Monday, March 16, 2015

October Baby // Book Review

October Baby
Eric Wilson

* * * * * {five of five}

Not long after Hannah, a college student, experiences increasing anxiety and a sudden collapse, all signs point to the surprising circumstances of her birth. Hannah soon learns from her parents that she was adopted and is the survivor of a failed abortion attempt.
     Bewildered, angry and confused, she turns to her oldest friend, Jason, for support. Encouraged by his adventurous spirit, Hannah joins his friends on a road trip, embarking on a journey to discover her hidden past and find hope for the unknown future.
     Along the way, Hannah finds that every life is beautiful, and that life itself can be so much more than what we might have planned.
     Based on the popular move of the same name, October Baby brings to life powerful themes of hope, love, forgiveness and redemption.

     This is one of my "to be read when I’m sick or sad” books. It’s an easy read, I love the formatting and the way the pages are laid out. (That’s one of my bookish pet peeves: When the type is too large or too small and the words are stacked like sardines, with no paragraph spacing or breaks in the lines. And especially when there is no break between “times,” I.e. the preceding sentence says something about Mr. Whoever, and then the next sentence says three years later they did something… but there is not break between the sentences. THAT’S JUST WRONG! there, I'm done ranting now.)
     The story of Hannah Lawson is filled with controversy. Abortion is a touchy subject, and painful to everyone, whether they've had one themselves, or know somebody who did. But I felt that the creators of the movie, and the authors of this book, did a really tasteful job with approaching the subject. (The subject of abortion brings to mind Dr. Seuss' line, from Horton Hears a Who, “A Person is a person, no matter how small.” That message is pounded in throughout the movie, one of the major reasons we like it.)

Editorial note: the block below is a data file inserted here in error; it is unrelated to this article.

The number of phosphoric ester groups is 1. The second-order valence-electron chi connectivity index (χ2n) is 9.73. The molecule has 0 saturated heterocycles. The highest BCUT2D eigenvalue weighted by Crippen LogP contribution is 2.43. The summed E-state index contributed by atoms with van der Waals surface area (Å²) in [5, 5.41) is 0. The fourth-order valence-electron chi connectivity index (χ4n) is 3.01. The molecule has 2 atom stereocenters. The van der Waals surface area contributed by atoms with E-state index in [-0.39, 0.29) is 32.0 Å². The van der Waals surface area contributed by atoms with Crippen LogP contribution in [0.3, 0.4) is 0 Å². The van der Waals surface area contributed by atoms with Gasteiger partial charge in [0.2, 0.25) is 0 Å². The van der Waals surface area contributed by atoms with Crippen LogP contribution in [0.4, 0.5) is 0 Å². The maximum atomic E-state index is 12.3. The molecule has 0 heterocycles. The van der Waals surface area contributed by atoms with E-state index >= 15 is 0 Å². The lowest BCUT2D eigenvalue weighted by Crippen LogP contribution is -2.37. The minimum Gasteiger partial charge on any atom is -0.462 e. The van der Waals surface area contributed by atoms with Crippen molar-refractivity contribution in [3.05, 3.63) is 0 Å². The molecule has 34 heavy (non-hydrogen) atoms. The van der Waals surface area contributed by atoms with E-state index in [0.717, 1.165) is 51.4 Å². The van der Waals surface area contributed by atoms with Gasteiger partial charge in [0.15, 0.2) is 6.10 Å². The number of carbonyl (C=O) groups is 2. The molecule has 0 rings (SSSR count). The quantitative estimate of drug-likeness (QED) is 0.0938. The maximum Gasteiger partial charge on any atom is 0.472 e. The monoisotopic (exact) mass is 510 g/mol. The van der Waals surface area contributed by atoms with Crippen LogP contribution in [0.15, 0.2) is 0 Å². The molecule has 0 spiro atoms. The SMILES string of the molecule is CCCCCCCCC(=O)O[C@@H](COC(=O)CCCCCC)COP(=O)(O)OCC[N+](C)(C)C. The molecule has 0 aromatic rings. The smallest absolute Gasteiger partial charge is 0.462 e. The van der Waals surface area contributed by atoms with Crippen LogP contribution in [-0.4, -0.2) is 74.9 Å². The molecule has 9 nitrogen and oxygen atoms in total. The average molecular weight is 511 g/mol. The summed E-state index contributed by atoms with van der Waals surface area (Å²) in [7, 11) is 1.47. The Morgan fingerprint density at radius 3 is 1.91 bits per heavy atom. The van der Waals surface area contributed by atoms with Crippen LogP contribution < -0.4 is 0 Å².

Hannah is sweet, caring and super conservative. Her passion is acting and she’s good. But she collapses on the night of the opening of her play, and subsequently finds out that she was adopted 19 years earlier, after her birth mother tried to abort her. She is understandably extremely confused and angry, and leaves in an attempt to sort everything out, on a quest to find her real mother.
     I love Hannah, not only does she share my bestie’s first name, ( :) !!!!) but because she is dreamer, an idealist, she isn’t perfect and she messes up, (she is human, but to be human is to beautifully flawed, as Sergeant Dodd’s wife said.) but she picks herself back up and moves on. 
     Through the book we watch Hannah go from a confused, bewildered angry girl to a beautiful, confident woman, capable and stronger from the confusion and sorrow she has experienced.

I highly recommend October Baby to those in search of a sweet, easy read about a journey from confusion to confidence, of searching for something and finding the answer was forgiveness and Jesus all along.


  1. Becca, would you say that the book is better than the movie? I've seen the movie and didn't appreciate it that much, but that might just have been the acting, cinematography and screenplay. I'm always on the lookout for good reads and every now and then it's nice to get a refreshing, sweet, and easy book to read. :)

    Thanks for sharing!

    a vapor in the wind

    1. Danielle, I don't know exactly how to answer that question... I did like the movie. But, two of my besties also read October Baby and loved it, and so did my mom, (although she does prefer the movie.) It's a sweet story, and it adds more details and back-story then the movie portrayed.

      I would suggest checking out the reviews for this novel on Goodreads. (in case you're not familiar with that site the address is:

      there are 62 pages of reviews on this book, so they might be a little more helpful! :)


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